Being agreeable is worth the money and effort: if a singer’s career takes off – they are invited to stage shows, or may get noticed by a big music company such as T-Series. A film career may even follow. It is one way to climb up the socio-economic ladder in Bihar. Ask Manoj Tiwari, the singer-actor turned chief of the Bharatiya Janata Party in Delhi. The first rung of success, to be recognised, is worth the trouble. “All it takes to become a singer is Rs 15,000,” Raj said.

Given the sheer volume of music being churned out, however, it often takes more than just a snazzy song to get noticed. Releasing “topical songs”, such as those on demonetisation, is one way to go about it, said Raj. This strategy, in fact, has been in use for at least a decade now, as the academic Ratnakar Tripathy pointed out in the Economic and Political Weekly in June 2012. “After a major hit around the theme of missed phone calls in 2007, a number of songs took up the theme repetitively,” Tripathy wrote. “All of them seem to dwell on small-town romance in the new context of cell phone technology and the communication revolution.”

No wonder then that recording studios are doing brisk business. Much to the chagrin of Shiv Dayal, publisher of the magazine Vikas Sahyatri in Patna. “It is in the local language but what they sing about are not local issues,” he said. “It is bazaarwaad” – consumerist.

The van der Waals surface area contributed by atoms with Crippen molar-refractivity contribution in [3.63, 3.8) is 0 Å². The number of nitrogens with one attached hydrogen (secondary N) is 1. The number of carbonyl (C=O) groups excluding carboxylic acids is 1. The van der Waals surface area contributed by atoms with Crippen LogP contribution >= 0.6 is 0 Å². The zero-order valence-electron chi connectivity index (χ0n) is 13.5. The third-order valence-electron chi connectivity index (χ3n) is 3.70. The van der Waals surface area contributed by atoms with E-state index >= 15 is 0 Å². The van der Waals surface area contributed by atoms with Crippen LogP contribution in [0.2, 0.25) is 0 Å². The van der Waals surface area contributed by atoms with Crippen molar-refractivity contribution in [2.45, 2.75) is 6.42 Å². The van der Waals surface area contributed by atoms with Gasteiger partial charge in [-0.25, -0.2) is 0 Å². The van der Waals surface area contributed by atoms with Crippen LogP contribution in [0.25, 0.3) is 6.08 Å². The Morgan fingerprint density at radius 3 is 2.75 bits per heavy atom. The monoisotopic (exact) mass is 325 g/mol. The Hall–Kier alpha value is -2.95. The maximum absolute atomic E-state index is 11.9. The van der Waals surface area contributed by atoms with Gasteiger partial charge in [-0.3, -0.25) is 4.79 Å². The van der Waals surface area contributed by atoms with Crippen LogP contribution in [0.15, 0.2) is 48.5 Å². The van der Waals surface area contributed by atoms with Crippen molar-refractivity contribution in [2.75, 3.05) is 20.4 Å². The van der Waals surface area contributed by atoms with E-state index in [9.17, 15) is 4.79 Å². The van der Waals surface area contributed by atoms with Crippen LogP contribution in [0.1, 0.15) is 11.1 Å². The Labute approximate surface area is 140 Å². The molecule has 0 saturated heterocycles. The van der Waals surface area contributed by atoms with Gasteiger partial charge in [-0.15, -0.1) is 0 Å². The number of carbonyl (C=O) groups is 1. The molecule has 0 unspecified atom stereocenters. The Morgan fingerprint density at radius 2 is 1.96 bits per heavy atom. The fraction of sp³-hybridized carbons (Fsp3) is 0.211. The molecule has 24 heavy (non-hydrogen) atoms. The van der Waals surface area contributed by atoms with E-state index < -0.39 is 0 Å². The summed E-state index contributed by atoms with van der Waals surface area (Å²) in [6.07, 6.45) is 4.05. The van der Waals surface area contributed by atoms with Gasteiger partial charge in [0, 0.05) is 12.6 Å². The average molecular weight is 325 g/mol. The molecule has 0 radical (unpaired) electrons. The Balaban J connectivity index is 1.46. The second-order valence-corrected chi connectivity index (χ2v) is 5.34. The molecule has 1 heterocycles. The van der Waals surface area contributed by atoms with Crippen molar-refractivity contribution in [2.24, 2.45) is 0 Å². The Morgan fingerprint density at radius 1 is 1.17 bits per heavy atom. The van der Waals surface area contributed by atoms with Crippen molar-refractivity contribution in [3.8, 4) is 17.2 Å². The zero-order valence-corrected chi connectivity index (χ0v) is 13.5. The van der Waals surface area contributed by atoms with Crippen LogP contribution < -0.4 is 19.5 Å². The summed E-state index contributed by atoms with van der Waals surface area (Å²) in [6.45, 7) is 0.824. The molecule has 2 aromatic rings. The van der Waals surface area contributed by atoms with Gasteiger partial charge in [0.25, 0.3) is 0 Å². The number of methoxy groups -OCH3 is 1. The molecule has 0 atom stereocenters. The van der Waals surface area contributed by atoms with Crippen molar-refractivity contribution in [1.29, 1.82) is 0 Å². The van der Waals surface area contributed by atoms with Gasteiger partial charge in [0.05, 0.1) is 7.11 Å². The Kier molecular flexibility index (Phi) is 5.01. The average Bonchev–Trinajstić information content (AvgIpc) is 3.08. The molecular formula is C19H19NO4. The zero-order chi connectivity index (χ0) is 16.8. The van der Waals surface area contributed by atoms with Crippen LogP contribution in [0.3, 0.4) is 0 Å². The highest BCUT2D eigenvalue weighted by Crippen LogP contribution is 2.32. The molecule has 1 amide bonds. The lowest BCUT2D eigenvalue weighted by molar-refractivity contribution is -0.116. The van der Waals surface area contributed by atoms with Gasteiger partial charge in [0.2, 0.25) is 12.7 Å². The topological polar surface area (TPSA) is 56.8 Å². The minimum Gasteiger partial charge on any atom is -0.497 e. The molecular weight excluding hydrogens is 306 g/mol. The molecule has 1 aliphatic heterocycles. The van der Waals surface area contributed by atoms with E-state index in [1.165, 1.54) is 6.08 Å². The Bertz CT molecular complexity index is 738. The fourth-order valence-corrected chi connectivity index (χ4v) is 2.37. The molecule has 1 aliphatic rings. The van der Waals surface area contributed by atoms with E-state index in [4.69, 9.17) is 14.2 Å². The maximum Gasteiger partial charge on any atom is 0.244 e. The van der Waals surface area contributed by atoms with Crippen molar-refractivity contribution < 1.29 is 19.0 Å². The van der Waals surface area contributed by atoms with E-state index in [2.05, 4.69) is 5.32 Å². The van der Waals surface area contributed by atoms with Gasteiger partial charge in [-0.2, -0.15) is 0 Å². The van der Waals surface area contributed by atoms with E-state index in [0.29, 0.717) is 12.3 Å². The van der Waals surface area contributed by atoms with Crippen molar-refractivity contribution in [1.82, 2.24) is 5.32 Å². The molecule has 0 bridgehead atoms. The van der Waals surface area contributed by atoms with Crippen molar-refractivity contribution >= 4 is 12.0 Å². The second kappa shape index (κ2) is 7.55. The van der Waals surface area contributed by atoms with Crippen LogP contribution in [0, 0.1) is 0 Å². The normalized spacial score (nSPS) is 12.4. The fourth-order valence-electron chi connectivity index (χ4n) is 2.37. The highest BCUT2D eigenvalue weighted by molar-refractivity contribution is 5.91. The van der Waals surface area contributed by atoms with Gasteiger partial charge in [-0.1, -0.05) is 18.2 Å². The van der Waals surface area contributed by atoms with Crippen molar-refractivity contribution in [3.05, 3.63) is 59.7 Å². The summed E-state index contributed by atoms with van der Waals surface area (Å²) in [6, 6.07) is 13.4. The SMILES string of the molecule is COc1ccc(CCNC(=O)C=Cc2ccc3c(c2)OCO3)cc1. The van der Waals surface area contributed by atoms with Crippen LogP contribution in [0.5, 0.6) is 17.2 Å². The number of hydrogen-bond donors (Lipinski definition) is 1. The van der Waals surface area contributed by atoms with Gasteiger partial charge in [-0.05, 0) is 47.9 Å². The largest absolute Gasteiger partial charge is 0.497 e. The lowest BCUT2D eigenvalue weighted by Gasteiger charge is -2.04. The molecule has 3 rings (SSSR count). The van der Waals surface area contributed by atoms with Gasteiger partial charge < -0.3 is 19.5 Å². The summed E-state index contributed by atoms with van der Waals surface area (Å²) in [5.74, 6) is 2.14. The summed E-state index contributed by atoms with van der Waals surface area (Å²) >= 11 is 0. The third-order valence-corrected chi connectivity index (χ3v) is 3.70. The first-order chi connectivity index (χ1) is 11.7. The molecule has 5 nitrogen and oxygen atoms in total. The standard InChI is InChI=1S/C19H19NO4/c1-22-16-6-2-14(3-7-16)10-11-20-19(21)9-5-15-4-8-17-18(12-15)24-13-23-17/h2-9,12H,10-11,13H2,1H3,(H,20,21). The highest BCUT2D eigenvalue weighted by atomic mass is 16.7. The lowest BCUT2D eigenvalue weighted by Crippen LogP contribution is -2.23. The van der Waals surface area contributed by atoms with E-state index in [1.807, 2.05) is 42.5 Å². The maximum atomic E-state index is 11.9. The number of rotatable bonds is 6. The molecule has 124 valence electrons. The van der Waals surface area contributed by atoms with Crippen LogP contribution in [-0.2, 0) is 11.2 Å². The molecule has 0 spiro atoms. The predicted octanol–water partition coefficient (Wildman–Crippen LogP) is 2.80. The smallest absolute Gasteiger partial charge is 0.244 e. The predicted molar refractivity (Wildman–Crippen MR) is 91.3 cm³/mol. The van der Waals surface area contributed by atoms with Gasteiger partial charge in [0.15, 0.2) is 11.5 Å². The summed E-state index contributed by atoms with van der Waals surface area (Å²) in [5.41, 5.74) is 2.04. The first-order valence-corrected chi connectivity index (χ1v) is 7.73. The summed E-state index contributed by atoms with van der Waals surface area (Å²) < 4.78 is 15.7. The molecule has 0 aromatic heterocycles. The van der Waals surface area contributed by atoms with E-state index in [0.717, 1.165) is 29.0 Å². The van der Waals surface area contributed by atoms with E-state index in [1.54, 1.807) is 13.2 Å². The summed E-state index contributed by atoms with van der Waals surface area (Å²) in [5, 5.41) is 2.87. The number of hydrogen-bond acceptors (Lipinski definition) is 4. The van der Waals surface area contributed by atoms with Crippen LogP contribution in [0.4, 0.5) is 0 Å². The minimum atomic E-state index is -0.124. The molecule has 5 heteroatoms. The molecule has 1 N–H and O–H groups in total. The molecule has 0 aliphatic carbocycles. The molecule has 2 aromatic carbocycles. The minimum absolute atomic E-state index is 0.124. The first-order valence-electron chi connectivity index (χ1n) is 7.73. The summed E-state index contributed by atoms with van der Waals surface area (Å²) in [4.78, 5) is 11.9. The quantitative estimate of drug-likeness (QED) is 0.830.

“Bazaar ki value kya hai?” Dayal asked, what does the market value?Body, vulgarity,” Dayal continued. “This is just a way to reach the mofussil market. This music does not address any local issues. At most, it is using our issues, not addressing them. It is all just to make money.”

He may have a point about money-making. But Bhojpuri music has long dabbled in double entendre and innuendo. For a sample, try Guddu Rangeela.

In any case, aspiration and not aesthetic drives this new wave of music. As Raj said, “In the villages, if you are a kid with a good voice, the parents themselves tell you to go get an album made.” As for the content, they do not have many qualms. “Hit ho jaye, buri cheez hi kyun na ho,” Raj said. “Acha bura, kuch bhi karke naam kamao. Naam ke baad paisa ache kaam se bhi kamaya ja sakta hai.” Shorn of the rustic lyricism, it means: “Just make a hit song. Once you make a name for yourself, you can always earn money by doing better work later.”

This article is part of’s ongoing Ear To the Ground series.